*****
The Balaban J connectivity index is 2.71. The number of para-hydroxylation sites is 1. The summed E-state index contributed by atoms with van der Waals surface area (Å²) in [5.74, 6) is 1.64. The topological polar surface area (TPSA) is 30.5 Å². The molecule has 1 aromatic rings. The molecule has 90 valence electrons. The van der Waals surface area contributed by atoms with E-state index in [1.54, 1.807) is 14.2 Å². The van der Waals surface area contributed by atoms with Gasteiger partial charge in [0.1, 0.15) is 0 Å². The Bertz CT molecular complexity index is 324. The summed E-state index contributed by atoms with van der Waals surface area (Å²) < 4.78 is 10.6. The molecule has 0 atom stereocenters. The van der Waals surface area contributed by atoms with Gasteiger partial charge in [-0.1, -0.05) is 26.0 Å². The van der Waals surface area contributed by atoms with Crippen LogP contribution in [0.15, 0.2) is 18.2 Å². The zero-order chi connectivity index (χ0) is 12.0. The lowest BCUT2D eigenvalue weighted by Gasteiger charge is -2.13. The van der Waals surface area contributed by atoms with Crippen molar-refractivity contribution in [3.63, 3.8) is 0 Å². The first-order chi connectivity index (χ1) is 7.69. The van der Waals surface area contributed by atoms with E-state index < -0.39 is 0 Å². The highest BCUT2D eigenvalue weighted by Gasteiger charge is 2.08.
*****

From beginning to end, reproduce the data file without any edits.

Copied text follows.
The Balaban J connectivity index is 2.71. The number of para-hydroxylation sites is 1. The summed E-state index contributed by atoms with van der Waals surface area (Å²) in [5.74, 6) is 1.64. The topological polar surface area (TPSA) is 30.5 Å². The molecule has 1 aromatic rings. The molecule has 90 valence electrons. The van der Waals surface area contributed by atoms with E-state index in [1.54, 1.807) is 14.2 Å². The van der Waals surface area contributed by atoms with Gasteiger partial charge in [0.1, 0.15) is 0 Å². The Bertz CT molecular complexity index is 324. The summed E-state index contributed by atoms with van der Waals surface area (Å²) < 4.78 is 10.6. The molecule has 0 atom stereocenters. The van der Waals surface area contributed by atoms with Gasteiger partial charge in [-0.1, -0.05) is 26.0 Å². The van der Waals surface area contributed by atoms with Crippen LogP contribution in [0.15, 0.2) is 18.2 Å². The zero-order chi connectivity index (χ0) is 12.0. The lowest BCUT2D eigenvalue weighted by Gasteiger charge is -2.13. The van der Waals surface area contributed by atoms with Crippen molar-refractivity contribution in [3.63, 3.8) is 0 Å². The first-order chi connectivity index (χ1) is 7.69. The van der Waals surface area contributed by atoms with E-state index < -0.39 is 0 Å². The highest BCUT2D eigenvalue weighted by Gasteiger charge is 2.08.